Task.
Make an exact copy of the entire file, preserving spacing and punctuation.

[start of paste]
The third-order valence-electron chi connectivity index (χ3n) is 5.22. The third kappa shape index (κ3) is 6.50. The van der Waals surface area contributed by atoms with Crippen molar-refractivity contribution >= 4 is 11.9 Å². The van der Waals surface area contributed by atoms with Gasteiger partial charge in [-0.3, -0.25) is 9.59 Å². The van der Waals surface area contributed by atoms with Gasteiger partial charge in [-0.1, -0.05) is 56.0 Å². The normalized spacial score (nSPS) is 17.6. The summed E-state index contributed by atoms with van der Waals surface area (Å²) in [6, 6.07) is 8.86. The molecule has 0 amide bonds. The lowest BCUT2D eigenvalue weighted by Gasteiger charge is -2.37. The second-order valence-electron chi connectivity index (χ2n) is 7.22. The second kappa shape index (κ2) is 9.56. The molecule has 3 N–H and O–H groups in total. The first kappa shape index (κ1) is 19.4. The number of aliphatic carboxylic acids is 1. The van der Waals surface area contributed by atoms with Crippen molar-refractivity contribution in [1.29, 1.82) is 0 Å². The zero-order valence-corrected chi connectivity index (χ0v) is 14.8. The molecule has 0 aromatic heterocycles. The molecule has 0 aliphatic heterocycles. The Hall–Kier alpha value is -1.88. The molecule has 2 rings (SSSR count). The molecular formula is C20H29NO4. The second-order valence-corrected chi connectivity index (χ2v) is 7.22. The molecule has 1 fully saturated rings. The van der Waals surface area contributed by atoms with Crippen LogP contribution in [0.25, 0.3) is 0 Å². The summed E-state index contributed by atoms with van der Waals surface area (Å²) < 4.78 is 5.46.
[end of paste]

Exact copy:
The third-order valence-electron chi connectivity index (χ3n) is 5.22. The third kappa shape index (κ3) is 6.50. The van der Waals surface area contributed by atoms with Crippen molar-refractivity contribution >= 4 is 11.9 Å². The van der Waals surface area contributed by atoms with Gasteiger partial charge in [-0.3, -0.25) is 9.59 Å². The van der Waals surface area contributed by atoms with Gasteiger partial charge in [-0.1, -0.05) is 56.0 Å². The normalized spacial score (nSPS) is 17.6. The summed E-state index contributed by atoms with van der Waals surface area (Å²) in [6, 6.07) is 8.86. The molecule has 0 amide bonds. The lowest BCUT2D eigenvalue weighted by Gasteiger charge is -2.37. The second-order valence-electron chi connectivity index (χ2n) is 7.22. The second kappa shape index (κ2) is 9.56. The molecule has 3 N–H and O–H groups in total. The first kappa shape index (κ1) is 19.4. The number of aliphatic carboxylic acids is 1. The van der Waals surface area contributed by atoms with Crippen molar-refractivity contribution in [1.29, 1.82) is 0 Å². The zero-order valence-corrected chi connectivity index (χ0v) is 14.8. The molecule has 0 aromatic heterocycles. The molecule has 0 aliphatic heterocycles. The Hall–Kier alpha value is -1.88. The molecule has 2 rings (SSSR count). The molecular formula is C20H29NO4. The second-order valence-corrected chi connectivity index (χ2v) is 7.22. The molecule has 1 fully saturated rings. The van der Waals surface area contributed by atoms with Crippen LogP contribution in [0.25, 0.3) is 0 Å². The summed E-state index contributed by atoms with van der Waals surface area (Å²) < 4.78 is 5.46.